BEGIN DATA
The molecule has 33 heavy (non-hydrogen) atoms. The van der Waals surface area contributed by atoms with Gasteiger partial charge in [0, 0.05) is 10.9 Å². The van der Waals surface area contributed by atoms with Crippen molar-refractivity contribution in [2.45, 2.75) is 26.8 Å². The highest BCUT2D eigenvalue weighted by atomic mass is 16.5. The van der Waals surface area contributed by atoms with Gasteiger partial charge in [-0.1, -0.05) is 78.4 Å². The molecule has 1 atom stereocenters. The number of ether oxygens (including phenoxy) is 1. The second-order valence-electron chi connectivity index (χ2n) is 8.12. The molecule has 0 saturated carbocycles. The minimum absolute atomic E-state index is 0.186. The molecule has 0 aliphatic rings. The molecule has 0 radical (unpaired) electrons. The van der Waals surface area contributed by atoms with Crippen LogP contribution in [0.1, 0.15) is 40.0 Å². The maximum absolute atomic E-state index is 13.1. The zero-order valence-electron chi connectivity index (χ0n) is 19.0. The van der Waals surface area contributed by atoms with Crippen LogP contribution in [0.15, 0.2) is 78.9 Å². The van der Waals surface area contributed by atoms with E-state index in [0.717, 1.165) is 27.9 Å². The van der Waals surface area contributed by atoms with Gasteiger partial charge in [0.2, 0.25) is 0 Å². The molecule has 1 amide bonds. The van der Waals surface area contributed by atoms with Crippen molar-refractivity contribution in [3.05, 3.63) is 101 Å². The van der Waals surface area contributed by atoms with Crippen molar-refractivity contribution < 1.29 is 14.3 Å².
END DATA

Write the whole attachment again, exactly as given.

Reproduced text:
The molecule has 33 heavy (non-hydrogen) atoms. The van der Waals surface area contributed by atoms with Gasteiger partial charge in [0, 0.05) is 10.9 Å². The van der Waals surface area contributed by atoms with Crippen molar-refractivity contribution in [2.45, 2.75) is 26.8 Å². The highest BCUT2D eigenvalue weighted by atomic mass is 16.5. The van der Waals surface area contributed by atoms with Gasteiger partial charge in [-0.1, -0.05) is 78.4 Å². The molecule has 1 atom stereocenters. The number of ether oxygens (including phenoxy) is 1. The second-order valence-electron chi connectivity index (χ2n) is 8.12. The molecule has 0 saturated carbocycles. The minimum absolute atomic E-state index is 0.186. The molecule has 0 aliphatic rings. The molecule has 0 radical (unpaired) electrons. The van der Waals surface area contributed by atoms with Crippen LogP contribution in [0.1, 0.15) is 40.0 Å². The maximum absolute atomic E-state index is 13.1. The zero-order valence-electron chi connectivity index (χ0n) is 19.0. The van der Waals surface area contributed by atoms with Crippen LogP contribution in [0.15, 0.2) is 78.9 Å². The van der Waals surface area contributed by atoms with E-state index in [0.717, 1.165) is 27.9 Å². The van der Waals surface area contributed by atoms with Gasteiger partial charge in [0.2, 0.25) is 0 Å². The molecule has 1 amide bonds. The van der Waals surface area contributed by atoms with Crippen molar-refractivity contribution in [3.05, 3.63) is 101 Å². The van der Waals surface area contributed by atoms with Crippen molar-refractivity contribution < 1.29 is 14.3 Å².